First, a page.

It’s early morning, in the dead of winter -- dreary, cold, and snowy. You don’t feel like getting out of your warm bed to go to work and neither does your car! However, if you take the time to prepare your vehicle for the cold months, you and your car will better survive the wintertime blues. These 5 vehicle winterization tips will provide some valuable insight on making it through the winter, keeping your car reliable, and staying safe on the road during hazardous conditions.
It is important to maintain your vehicle throughout the year so that once winter arrives, it will be in good condition and you will be aware of any problem areas. Check that all fluids are at the appropriate levels. This includes scheduling regular oil changes, ensuring that you are using the proper grade and viscosity of oil for your vehicle. It is also important to routinely check brakes and brake pads as well as belts and hoses which can deteriorate more quickly during cold weather.
First, figure out what type of tires you will need for the winter where you live. If you are likely to see snow, sleet, and freezing rain in your region, it may be a good idea to opt for snow tires or all-season tires at the very least. Snow tires will give you more traction when road conditions are snow-covered. Be sure to check your tire pressure – the owner's manual should list the suggested pounds per square inch. It’s important to have the right amount of air to ensure proper traction on the road and decrease the chances of losing control of your vehicle.
If you have to contend with the deep freeze this winter, it is a good idea to make sure your vehicle is equipped to defrost, for the sake of performance and visibility. Do a pre-winter check of your heater, air conditioner and windshield defrosters. Also inspect your windshield wipers and wiper fluid levels. Windshield wipers typically last about 12 months while wiper fluid mixed with a de-icer is recommended for your fluid reservoir. Check the antifreeze mixture in your car’s radiator which should consist of half water and half antifreeze – most automotive stores carry this pre-mixed and sell antifreeze testers as well. Last but not least, have a sturdy ice scraper with a brush and de-icing glycerine for frozen locks, windshields, and door handles.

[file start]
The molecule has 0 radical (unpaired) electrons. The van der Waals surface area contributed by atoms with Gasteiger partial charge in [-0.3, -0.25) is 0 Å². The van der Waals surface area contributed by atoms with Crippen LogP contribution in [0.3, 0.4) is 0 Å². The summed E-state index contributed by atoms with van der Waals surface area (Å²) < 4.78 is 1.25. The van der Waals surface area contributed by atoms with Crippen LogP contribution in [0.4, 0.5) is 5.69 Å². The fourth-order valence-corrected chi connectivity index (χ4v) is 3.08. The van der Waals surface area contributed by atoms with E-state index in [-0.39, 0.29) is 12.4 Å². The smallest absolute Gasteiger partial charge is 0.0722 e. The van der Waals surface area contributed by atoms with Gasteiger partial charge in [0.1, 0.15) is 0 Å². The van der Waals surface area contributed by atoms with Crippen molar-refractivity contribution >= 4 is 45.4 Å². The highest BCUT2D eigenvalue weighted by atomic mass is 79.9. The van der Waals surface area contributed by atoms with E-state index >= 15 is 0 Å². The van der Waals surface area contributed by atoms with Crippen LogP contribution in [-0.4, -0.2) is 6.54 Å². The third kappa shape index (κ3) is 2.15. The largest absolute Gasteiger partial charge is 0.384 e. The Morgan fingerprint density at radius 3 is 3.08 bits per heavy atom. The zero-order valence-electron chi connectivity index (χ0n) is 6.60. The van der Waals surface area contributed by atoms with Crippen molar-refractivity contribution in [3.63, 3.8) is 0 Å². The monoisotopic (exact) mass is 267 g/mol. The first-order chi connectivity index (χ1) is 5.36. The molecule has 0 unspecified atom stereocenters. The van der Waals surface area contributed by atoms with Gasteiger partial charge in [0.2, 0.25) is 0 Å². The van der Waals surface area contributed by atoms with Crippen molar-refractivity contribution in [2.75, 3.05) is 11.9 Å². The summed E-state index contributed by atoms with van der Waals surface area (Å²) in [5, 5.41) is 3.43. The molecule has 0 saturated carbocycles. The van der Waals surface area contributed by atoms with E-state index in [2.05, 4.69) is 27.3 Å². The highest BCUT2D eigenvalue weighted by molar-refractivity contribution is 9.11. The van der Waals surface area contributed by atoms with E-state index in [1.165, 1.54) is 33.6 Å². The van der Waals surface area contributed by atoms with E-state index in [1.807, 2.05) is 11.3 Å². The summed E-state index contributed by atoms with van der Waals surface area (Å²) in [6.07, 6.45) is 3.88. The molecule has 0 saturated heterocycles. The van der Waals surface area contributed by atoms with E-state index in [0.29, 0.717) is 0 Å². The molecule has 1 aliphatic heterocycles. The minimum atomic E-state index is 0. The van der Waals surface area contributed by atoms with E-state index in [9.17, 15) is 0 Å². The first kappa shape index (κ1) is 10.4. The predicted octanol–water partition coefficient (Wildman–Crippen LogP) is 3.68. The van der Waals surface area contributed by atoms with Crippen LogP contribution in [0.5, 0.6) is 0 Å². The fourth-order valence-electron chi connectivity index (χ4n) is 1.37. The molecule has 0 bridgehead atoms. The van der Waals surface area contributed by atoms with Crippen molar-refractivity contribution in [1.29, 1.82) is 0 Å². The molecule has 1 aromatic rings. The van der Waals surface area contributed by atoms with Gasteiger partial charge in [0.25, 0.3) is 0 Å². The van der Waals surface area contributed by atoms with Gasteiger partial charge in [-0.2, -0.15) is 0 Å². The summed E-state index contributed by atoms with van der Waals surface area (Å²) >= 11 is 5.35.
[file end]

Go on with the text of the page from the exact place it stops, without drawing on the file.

The last place that anyone wants to be stranded is in the middle of a snow or ice storm so make sure your vehicle’s systems are working optimally to cope with, or even avoid, this situation. This includes having your battery tested by a certified auto mechanic if it is older than 3 years, and cleaning any corrosion that may be present. Cold weather can significantly affect a battery’s performance so it should be in tip-top shape going into the wintertime. It is also a good idea to check your car’s starter and spark plugs which can become compromised when exposed to the elements.
Every driver’s trunk should contain a trusty emergency kit, especially during the cold winter months. Should you get stuck on the roadside in poor conditions, having the following items safely stowed away may just be your salvation:
Don’t let old man winter get the best of you and your vehicle this season. Follow these foolproof tips and, before you know it, the snow will be melting and the spring flowers will be blooming. Here’s to you (and your car) staying warm and safe until then!By Cyndi Cohen